As World Asthma Day (May 3) approaches, experts outline the growing problem of asthma and lung diseases as a result of air pollution.
By 2050, some parts of the US, and especially California, the Southwest and the Northeast, could be experiencing up to 9 extra days a year of unhealthy ozone levels.
A new study finds that air quality in US cities has dramatically improved since the 1990s, but not enough to ensure that children’s lungs are not being damaged by pollution.
A study that tracked Southern California children over a 20-year period has found they now have significantly fewer respiratory symptoms as a result of improved air quality.
Firefighters who responded in the first two days of the World Trade Center disaster and those who worked at the site for six months or longer are more likely to need sinus surgery.
New data has shown that more than 5.5 million people die prematurely annually due to household and outdoor air pollution.
According to a new study, exposure to air pollution more than 30 years ago may still affect an individual's mortality risk today.
Babies born to mothers exposed to air pollution from traffic sources during pregnancy have an increased risk of developing asthma before the age of 5 years, according to ERJ-published research.
Adults with long-term exposure to ozone face an increased risk of dying from respiratory and cardiovascular diseases, according to research published in AJRCCM.
Critically ill patients who are exposed to higher daily levels of ozone are more likely to develop acute respiratory distress syndrome (ARDS), according to AJRCCM research.
A new study that examined the relationship between weather and influenza and pneumonia mortality revealed that respiratory infections are more severe during periods of cold or low humidity.
A company in Canada is looking to capitalize on the perpetual smog blanketing cities in China by selling Chinese citizens "hand-bottled mountain air."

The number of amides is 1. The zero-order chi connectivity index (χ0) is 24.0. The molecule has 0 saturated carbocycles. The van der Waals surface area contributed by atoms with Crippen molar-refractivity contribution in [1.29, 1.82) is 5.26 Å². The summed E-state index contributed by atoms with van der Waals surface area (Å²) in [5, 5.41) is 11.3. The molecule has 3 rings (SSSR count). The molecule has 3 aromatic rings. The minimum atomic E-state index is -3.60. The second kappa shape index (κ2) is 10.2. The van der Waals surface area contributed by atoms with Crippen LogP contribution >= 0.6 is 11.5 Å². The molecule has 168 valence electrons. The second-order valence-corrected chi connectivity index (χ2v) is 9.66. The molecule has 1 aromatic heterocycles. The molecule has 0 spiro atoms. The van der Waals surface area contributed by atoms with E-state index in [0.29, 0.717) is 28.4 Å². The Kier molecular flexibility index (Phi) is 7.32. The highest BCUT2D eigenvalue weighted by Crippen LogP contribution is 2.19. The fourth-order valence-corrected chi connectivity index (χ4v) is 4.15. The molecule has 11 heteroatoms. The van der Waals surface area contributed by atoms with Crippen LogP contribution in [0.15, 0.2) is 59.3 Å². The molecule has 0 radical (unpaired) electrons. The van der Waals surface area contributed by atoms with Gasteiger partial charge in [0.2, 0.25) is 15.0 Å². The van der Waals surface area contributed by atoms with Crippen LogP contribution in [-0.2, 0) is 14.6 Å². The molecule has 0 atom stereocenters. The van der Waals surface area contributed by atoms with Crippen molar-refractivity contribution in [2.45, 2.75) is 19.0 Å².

A study finds that particles from burning coal are far worse for the health than other pollution sources.
Seniors living in urban environments with high levels of coarse particulate matter are more likely to be hospitalized for heart disease, according to a study by Johns Hopkins researchers.
Individuals who lived in "green" low-income public housing demonstrated improved health outcomes compared with those who lived in conventional public housing, according to study results.
According to a Reuters news report, a European study suggests that exposure to air pollution early in life may contribute to the development of asthma in childhood and adolescence.
An Edmunds news report indicates that Volkswagen's diesel-emissions scandal will contribute to about 60 premature deaths in the US as a result of excess pollution.
A study published in JAMA Pediatrics reports that children who had pet dogs in the first year of life had a 15% lower rate of asthma than those without a dog.
An Oregon teenager has contracted a rare case of bubonic plague, likely from the fleas of a dead rodent, according to an Oregon Public Health Division press release.
A large study suggests breathing in tiny particles of toxic chemicals from the air could lead to an increased risk of premature death, according to HealthDay.